Many diets work about the same, U.S. study finds
WASHINGTON (Reuters) - Looking for that perfect diet? Researchers have bad news -- all diets have just about the same result, and none of them are great, U.S. researchers reported on Monday.
A typical diet helps people lose an average of 6 percent of their weight, typically 10 to 15 pounds (5 to 7 kg), and most people put it all back on after five years.
Weight loss drugs are similarly ineffective in the long run, said Dr. Michael Dansinger of the Tufts-New England Medical Center in Boston.
"It's disappointing but I am optimistic that we can do better in the future. We are learning some of the factors that improve the effectiveness (of diets)," said Dansinger, whose study is published in the Annals of Internal Medicine.
The news is bad for those who hoped a gentler approach to dieting might be more effective over the long-term. Programs that made people eat fewer calories worked better, as did those that involved more frequent visits to either diet groups or to a counselor's office.
But there is good news -- even a small, temporary weight loss can benefit health, Dansinger said.
"A modest weight loss of six percent that is partially maintained for five years is likely to have important health benefits such as delaying the onset of diabetes," he said in a telephone interview.
Dansinger and colleagues looked at the results of 46 trials that included nearly 12,000 people.
About half were on diets. Dansinger said it was difficult to find good studies that included a control group not on a diet. It was also hard to find studies that followed people for more than three years.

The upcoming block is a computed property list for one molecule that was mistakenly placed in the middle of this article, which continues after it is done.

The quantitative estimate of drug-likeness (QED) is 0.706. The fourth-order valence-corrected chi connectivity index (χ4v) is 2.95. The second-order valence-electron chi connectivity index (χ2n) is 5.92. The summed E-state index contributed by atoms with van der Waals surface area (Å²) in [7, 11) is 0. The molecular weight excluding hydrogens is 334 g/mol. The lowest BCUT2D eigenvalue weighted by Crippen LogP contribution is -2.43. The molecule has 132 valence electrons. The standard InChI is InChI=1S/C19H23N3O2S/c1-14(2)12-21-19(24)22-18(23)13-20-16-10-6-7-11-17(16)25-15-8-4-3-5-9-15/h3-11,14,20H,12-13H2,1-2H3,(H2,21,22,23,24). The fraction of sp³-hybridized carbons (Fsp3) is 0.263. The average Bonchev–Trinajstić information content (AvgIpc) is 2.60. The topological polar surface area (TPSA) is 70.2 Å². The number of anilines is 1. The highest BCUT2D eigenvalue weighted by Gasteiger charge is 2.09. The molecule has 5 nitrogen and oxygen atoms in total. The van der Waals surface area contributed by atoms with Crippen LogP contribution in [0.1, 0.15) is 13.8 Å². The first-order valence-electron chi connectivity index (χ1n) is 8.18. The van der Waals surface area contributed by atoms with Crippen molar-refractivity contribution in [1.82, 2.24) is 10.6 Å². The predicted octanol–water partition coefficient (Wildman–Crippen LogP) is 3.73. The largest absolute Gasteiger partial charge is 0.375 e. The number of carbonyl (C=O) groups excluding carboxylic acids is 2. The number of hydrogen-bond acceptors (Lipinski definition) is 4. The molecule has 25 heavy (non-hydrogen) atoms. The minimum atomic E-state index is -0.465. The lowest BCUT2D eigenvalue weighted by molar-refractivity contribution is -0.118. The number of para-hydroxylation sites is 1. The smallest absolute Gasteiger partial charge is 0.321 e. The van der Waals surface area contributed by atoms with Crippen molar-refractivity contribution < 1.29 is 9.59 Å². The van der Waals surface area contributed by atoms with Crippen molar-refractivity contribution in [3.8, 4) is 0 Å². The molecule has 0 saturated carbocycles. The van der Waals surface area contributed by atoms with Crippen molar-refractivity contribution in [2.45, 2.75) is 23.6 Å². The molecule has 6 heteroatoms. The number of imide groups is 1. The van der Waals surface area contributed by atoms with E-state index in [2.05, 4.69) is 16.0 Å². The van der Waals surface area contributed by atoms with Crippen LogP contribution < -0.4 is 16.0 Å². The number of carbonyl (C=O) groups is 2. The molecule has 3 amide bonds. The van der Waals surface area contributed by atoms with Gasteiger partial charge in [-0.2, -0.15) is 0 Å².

The only commercial program included in the study was Weight Watchers. Most were government or university-sponsored programs.
No studies that included food or shakes were included because they did not include a non-dieting group for comparison.
"The results we found, 6 percent weight loss after one year, is in the same ballpark as most of the studies of weight loss, including studies of weight loss medications," Dansinger said.
"We also found the weight loss gradually goes away so that about half the weight loss was gone within three years and almost all the weight loss was gone within five years. That that is also similar to what has been found with weight loss medications."
Dansinger said some of the studies included exercise, but his analysis was not designed to tell whether exercise helped weight loss last longer.
Nearly two-thirds of U.S. adults are overweight or obese, with a higher risk of diabetes, heart disease, high blood pressure, arthritis and cancer.
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